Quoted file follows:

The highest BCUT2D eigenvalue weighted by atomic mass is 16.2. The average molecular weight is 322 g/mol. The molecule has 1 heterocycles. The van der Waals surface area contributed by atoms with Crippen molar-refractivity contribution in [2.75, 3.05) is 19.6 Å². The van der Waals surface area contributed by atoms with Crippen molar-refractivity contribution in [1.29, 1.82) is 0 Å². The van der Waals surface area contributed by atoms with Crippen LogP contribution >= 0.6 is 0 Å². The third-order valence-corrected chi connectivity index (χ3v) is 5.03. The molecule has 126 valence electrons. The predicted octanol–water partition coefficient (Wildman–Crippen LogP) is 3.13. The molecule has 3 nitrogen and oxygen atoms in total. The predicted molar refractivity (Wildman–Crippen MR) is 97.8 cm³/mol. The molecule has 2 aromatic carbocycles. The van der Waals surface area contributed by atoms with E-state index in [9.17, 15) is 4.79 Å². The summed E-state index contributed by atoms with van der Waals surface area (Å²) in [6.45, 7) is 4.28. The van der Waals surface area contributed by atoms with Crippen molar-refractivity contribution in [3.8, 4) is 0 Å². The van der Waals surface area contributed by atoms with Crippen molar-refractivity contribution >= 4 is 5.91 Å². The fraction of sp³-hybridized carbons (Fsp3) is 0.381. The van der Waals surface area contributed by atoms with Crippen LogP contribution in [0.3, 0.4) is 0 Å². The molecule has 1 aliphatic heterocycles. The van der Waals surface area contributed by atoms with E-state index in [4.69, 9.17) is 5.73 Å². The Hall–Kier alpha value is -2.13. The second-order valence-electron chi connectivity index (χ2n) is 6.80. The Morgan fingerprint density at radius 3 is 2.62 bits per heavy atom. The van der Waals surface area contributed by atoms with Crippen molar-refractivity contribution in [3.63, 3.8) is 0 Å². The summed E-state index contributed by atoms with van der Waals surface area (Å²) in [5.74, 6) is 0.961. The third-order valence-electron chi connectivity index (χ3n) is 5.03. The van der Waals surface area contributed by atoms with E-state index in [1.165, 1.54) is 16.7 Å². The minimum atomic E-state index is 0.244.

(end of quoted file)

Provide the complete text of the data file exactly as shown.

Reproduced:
The highest BCUT2D eigenvalue weighted by atomic mass is 16.2. The average molecular weight is 322 g/mol. The molecule has 1 heterocycles. The van der Waals surface area contributed by atoms with Crippen molar-refractivity contribution in [2.75, 3.05) is 19.6 Å². The van der Waals surface area contributed by atoms with Crippen molar-refractivity contribution in [1.29, 1.82) is 0 Å². The van der Waals surface area contributed by atoms with Crippen LogP contribution >= 0.6 is 0 Å². The third-order valence-corrected chi connectivity index (χ3v) is 5.03. The molecule has 126 valence electrons. The predicted octanol–water partition coefficient (Wildman–Crippen LogP) is 3.13. The molecule has 3 nitrogen and oxygen atoms in total. The predicted molar refractivity (Wildman–Crippen MR) is 97.8 cm³/mol. The molecule has 2 aromatic carbocycles. The van der Waals surface area contributed by atoms with E-state index in [9.17, 15) is 4.79 Å². The summed E-state index contributed by atoms with van der Waals surface area (Å²) in [6.45, 7) is 4.28. The van der Waals surface area contributed by atoms with Crippen molar-refractivity contribution in [3.8, 4) is 0 Å². The van der Waals surface area contributed by atoms with Crippen molar-refractivity contribution >= 4 is 5.91 Å². The fraction of sp³-hybridized carbons (Fsp3) is 0.381. The van der Waals surface area contributed by atoms with Crippen LogP contribution in [0.3, 0.4) is 0 Å². The molecule has 1 aliphatic heterocycles. The van der Waals surface area contributed by atoms with E-state index in [4.69, 9.17) is 5.73 Å². The Hall–Kier alpha value is -2.13. The second-order valence-electron chi connectivity index (χ2n) is 6.80. The Morgan fingerprint density at radius 3 is 2.62 bits per heavy atom. The van der Waals surface area contributed by atoms with Crippen molar-refractivity contribution in [3.63, 3.8) is 0 Å². The summed E-state index contributed by atoms with van der Waals surface area (Å²) in [5.74, 6) is 0.961. The third-order valence-electron chi connectivity index (χ3n) is 5.03. The van der Waals surface area contributed by atoms with E-state index in [1.165, 1.54) is 16.7 Å². The minimum atomic E-state index is 0.244.